There is a new version of malware that targets Android devices. MasterFred is a new malware that uses well created fake login overlays to steal login and credit card details for Netflix and Twitter users.

A example of the code was submitted by VirusTotal to the company in June this year, when the malware was first discovered floating around.

Alberto Segura, an independent analyst, shared another sample online last week with the observation that the malware was used against Android users in the middle east.

Avast Threat Labs inspected the sample and found that the APIs provided by Android Accessibility Service could be used to display the malicious information.

Avast Threat Lab has this to say about its research:

"By using the Application Accessibility Toolkit, which is installed by default on Android, the attacker can use the app to execute the Overlay attack to trick a user into entering credit card information to create fake accounts on Netflix and Twitter."

Although it's not revolutionary or new, MasterFred is an innovative piece of code that relies on elements found in the target device to accomplish its purpose. MasterFred does have other innovative ways, however. It uses, a dark-web gateway, to transmit the credit card and login information it has stolen to its command and control server.

It was briefly found embedded in an app on the Google Play Store by MasterFred. Although the app was removed, it is possible that hackers were still distributing their malware to third-party app vendor websites.

Be vigilant. MasterFred is not the only threat this year. Your company and employees are at risk daily to malware and ransomware. Contact Integrated Technology Systems to see how we can help.

Gmail accounts are the most common target of bait phishing attacks

Barracuda has published a new report. It was revealed that G-mail accounts were responsible for the majority of baiting emails this year.

The firm surveyed more than 10,000 organizations and found that 35% received at least one email with bait attacks in September 2021.

This is a troubling situation, but it might be useful to take a step back. A sub-class of phishing is called "Bait Attack", and hackers and scammers try to gather basic information about an individual or organization. The hackers then use this information to launch a targeted attack in the future.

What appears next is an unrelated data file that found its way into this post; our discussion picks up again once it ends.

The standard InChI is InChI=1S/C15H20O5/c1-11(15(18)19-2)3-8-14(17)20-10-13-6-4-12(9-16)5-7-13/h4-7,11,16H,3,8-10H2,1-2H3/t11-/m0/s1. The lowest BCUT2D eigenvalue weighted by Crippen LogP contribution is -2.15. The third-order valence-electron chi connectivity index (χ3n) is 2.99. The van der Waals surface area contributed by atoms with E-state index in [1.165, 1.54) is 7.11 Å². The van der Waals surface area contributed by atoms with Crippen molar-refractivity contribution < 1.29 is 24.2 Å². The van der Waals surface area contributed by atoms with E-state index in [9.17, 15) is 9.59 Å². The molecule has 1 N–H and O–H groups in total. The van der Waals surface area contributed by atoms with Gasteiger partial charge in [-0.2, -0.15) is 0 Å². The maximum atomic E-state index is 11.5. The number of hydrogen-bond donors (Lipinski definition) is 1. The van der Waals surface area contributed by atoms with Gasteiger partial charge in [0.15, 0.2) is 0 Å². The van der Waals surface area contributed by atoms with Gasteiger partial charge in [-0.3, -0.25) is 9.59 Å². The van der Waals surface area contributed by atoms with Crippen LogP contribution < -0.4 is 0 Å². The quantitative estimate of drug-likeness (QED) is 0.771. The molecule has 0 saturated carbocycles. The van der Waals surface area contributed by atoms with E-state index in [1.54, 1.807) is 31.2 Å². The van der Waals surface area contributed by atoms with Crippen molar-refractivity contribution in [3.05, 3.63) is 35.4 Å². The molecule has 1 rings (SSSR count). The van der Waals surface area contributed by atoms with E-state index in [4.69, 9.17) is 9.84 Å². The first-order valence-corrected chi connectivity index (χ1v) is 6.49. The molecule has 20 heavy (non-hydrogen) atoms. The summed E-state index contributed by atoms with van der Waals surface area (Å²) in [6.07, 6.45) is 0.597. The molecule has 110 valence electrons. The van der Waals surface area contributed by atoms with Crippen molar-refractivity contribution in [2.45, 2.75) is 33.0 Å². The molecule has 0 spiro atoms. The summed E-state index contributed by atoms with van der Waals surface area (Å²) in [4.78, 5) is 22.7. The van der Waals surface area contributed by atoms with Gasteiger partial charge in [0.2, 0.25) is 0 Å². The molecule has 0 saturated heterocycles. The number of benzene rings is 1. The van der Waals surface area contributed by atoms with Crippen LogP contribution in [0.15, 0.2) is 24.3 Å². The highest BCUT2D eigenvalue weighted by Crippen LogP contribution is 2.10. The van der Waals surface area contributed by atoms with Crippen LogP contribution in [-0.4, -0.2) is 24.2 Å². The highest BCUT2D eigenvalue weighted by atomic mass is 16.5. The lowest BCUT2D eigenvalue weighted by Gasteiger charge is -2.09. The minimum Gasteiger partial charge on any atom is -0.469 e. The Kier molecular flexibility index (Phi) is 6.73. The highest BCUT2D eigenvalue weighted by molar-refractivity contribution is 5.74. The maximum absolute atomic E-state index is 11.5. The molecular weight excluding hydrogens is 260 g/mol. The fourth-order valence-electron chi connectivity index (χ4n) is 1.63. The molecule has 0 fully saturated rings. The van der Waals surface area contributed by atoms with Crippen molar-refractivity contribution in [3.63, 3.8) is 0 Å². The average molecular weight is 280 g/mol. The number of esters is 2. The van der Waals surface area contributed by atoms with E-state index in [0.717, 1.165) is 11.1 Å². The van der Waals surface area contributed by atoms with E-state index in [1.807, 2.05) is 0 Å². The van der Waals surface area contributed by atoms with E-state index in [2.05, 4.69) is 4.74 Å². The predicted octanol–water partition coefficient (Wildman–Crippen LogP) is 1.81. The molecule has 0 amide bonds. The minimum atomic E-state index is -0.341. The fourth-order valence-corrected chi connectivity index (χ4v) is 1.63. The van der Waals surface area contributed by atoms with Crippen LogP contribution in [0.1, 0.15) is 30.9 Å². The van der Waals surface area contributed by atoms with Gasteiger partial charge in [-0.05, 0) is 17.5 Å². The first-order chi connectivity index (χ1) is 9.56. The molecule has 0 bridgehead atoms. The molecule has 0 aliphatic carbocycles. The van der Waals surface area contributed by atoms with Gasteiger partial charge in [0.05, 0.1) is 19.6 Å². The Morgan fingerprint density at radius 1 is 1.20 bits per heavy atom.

It's a simple attack that if successful will lead to more complicated attacks in the future. This would make it more likely that the attack will succeed, given its earlier success.

Important is the fact that these emails do not contain links to the outside world. There are no attachments in these emails so they don't raise any red flags. Because they are not harmful, these messages can pass through all security systems. Sometimes they aren't even containing any text at all.

This is a way to get a response. If there is text, it will likely to be clear and concise. Perhaps it could be as simple as "Please confirm this is your email address."

The sender will learn important information if the recipient replies. This information includes the fact that the email address is active and correct, that the recipient is likely to open unsolicited email from unknown senders and that the spam filter at the company didn't block the email sent. This information is a treasure trove for hackers.

It all comes down to their legitimacy as to why they prefer Gmail to other email providers. Google is a well-known name. Hackers can take advantage of Google's respectability and use a Gmail account to fly under the radar.

This information is not specific and should be used to warn your employees against responding to unwelcomed emails.

Integrated Technology Systems is here to help you keep your company's data safe from attack. Contact us today to speak with an IT specialist.